Trends in Living (by NC INVESTOR [NC]) Posted on: Oct 12, 2017 1:41 PM
In my business millennials represent more than half of my tenants. Charlotte is a magnet for well educated people <35.
I also have nieces and nephews that are millennials though on the younger side of that segment. I've learned the 2 things have really shaped their perspective on money and relationships.
The housing crash: many of them were just getting out of college and jobs opportunities were limited so they moved home. They watched the financial strain their parents were under; jobs lost, 401K losing value, houses underwater, foreclosures. They don't trust banks or the government for that matter. They're determined they won't buy a home until they are financially capable of weathering through a downturn. They also don't tend to spend frivolously.
As for relationships many have seen their parents or other significant adults in their life divorce. As a result they want to be sure before they make a commitment. Over half of my millennial tenants are in relationships but they don't live together. They know it would be financially prudent to share the expense but as one young woman told me "it's easier to say goodnight than get out". --75.181.xxx.xx
Trends in Living (by plenty [MO]) Posted on: Oct 12, 2017 2:47 PM
Media! Are people still buying their words? Two can live about as cheap as one. --66.87.xx.xx
Trends in Living (by GKARL [PA]) Posted on: Oct 12, 2017 3:21 PM
Easier to say goodnight than get out---that's one to remember. LOL --172.56.xx.xx
Trends in Living (by Chris [CT]) Posted on: Oct 12, 2017 5:10 PM
As a millennial, yes I do target my demographic they are good customers any smart business does it.
What a lot of older people don't realize is that by and large my generation is very financially conservative. Probably more so than any generation since my grandfathers, ie the Greatest. The depression shaped my grandfathers spending for the rest of his life, and the crash in 2008 will shape mine and a lot of people in my generation. No one wanted to live at their parents after graduating college, but the world imploded and that was the reality.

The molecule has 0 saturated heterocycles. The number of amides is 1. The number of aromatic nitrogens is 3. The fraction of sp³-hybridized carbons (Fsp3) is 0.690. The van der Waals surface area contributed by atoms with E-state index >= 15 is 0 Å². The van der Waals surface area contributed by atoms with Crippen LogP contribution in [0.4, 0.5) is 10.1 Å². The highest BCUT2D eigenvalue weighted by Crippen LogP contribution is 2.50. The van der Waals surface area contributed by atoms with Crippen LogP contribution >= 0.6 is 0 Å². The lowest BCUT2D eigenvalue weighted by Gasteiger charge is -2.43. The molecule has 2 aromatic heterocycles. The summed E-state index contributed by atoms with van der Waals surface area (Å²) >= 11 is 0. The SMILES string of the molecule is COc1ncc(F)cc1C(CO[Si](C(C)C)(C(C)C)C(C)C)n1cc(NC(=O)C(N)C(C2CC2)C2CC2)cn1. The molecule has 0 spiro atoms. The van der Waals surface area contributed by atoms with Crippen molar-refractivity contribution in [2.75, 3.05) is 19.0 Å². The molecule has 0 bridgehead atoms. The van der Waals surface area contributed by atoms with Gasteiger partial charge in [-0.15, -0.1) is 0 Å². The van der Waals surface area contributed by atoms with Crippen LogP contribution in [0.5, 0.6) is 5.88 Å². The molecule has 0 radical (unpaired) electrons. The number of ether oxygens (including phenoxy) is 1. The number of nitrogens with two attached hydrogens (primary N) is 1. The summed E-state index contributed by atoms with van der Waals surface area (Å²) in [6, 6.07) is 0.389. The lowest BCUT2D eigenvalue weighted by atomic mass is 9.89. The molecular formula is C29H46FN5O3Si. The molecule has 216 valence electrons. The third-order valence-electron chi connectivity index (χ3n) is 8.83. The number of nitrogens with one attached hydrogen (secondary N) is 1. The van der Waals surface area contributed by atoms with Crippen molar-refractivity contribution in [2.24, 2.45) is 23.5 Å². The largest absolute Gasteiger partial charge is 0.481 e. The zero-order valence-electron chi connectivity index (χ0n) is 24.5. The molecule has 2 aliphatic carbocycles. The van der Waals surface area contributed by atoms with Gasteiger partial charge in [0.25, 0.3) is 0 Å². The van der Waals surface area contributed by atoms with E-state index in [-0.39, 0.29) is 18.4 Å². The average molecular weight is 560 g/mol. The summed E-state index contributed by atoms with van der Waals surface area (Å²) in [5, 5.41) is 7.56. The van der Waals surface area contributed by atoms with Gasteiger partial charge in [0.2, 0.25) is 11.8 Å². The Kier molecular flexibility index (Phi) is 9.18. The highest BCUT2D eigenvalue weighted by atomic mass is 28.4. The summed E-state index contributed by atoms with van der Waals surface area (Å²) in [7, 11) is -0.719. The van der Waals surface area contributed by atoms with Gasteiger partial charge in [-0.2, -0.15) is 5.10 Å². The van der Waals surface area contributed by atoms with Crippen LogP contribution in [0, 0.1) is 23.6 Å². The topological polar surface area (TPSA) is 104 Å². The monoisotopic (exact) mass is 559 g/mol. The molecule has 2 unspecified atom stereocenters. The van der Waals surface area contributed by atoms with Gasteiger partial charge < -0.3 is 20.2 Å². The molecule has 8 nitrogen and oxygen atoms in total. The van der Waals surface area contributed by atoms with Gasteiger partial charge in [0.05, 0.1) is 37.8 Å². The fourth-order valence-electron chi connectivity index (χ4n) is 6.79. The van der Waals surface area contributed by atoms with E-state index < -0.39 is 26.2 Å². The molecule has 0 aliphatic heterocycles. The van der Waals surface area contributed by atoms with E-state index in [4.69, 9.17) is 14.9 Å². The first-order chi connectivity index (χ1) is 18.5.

The ones that make poor decisions get articles written about them to generate clicks, but the vast majority are very smart hard working people. I know a number who saved and put down large amounts on houses. No student loan debt, maybe fancy cars but they are mostly if not all paid for.
We are also by and large very socially liberal. Women are now in the workforce, and if your a college educated women with a good career getting married and having kids puts the breaks on that. Which is why a lot of women are having kids later or not at all.
As a result of the crash we lost the better part of a decade, so doing things like getting married, buying a house, and having kids are happening in our early 30's instead of 20's. Since we are fiscally conservative, by and large most people waited to do such things until they were established in there jobs. --24.45.xxx.xx
Trends in Living (by BRAD 20,000 [IN]) Posted on: Oct 12, 2017 11:00 PM
Millenials are 1/3 of the rental market and will soon outnumber Boomers in population.
As a generation they control more than many folks realize. Millenials are the biggest consumers so industries, tech, employers, cars, you name it are aimed at Milemials.
LLs who ignore Millenials will soon be outdated and become obsolete.
They are the present.
Heads up: the next wave of culture, iGeneration (Screen Generation) are hitting the marketplace with money. The iPhone is now 10 years old. Kids who were 12-15 with an iPhone, have known nothing else than the world at their finger tips, are now 22-25, renting apts, buying cars, buying phones & computers...